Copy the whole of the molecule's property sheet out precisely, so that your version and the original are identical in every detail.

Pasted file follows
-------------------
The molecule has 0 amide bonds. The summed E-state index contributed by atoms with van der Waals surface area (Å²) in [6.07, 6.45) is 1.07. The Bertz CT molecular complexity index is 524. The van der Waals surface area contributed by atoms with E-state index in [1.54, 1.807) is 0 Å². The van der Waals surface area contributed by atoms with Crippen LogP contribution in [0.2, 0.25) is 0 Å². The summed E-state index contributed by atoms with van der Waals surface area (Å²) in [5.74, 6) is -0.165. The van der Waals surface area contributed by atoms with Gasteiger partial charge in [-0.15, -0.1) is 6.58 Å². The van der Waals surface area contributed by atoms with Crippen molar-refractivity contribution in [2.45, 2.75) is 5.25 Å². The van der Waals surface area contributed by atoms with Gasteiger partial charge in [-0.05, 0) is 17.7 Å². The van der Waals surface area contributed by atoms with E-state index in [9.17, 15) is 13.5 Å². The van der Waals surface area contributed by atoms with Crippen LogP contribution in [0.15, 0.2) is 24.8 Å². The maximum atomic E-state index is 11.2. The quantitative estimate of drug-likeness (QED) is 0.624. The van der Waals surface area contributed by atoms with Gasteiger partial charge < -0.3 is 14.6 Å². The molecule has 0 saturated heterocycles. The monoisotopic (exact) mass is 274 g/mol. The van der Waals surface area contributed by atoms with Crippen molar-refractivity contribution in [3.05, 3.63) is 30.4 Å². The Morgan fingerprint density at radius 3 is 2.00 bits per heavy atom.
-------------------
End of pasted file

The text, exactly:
The molecule has 0 amide bonds. The summed E-state index contributed by atoms with van der Waals surface area (Å²) in [6.07, 6.45) is 1.07. The Bertz CT molecular complexity index is 524. The van der Waals surface area contributed by atoms with E-state index in [1.54, 1.807) is 0 Å². The van der Waals surface area contributed by atoms with Crippen LogP contribution in [0.2, 0.25) is 0 Å². The summed E-state index contributed by atoms with van der Waals surface area (Å²) in [5.74, 6) is -0.165. The van der Waals surface area contributed by atoms with Gasteiger partial charge in [-0.15, -0.1) is 6.58 Å². The van der Waals surface area contributed by atoms with Crippen molar-refractivity contribution in [2.45, 2.75) is 5.25 Å². The van der Waals surface area contributed by atoms with Gasteiger partial charge in [-0.05, 0) is 17.7 Å². The van der Waals surface area contributed by atoms with E-state index in [9.17, 15) is 13.5 Å². The van der Waals surface area contributed by atoms with Crippen LogP contribution in [0.15, 0.2) is 24.8 Å². The maximum atomic E-state index is 11.2. The quantitative estimate of drug-likeness (QED) is 0.624. The van der Waals surface area contributed by atoms with Gasteiger partial charge < -0.3 is 14.6 Å². The molecule has 0 saturated heterocycles. The monoisotopic (exact) mass is 274 g/mol. The van der Waals surface area contributed by atoms with Crippen molar-refractivity contribution in [3.05, 3.63) is 30.4 Å². The Morgan fingerprint density at radius 3 is 2.00 bits per heavy atom.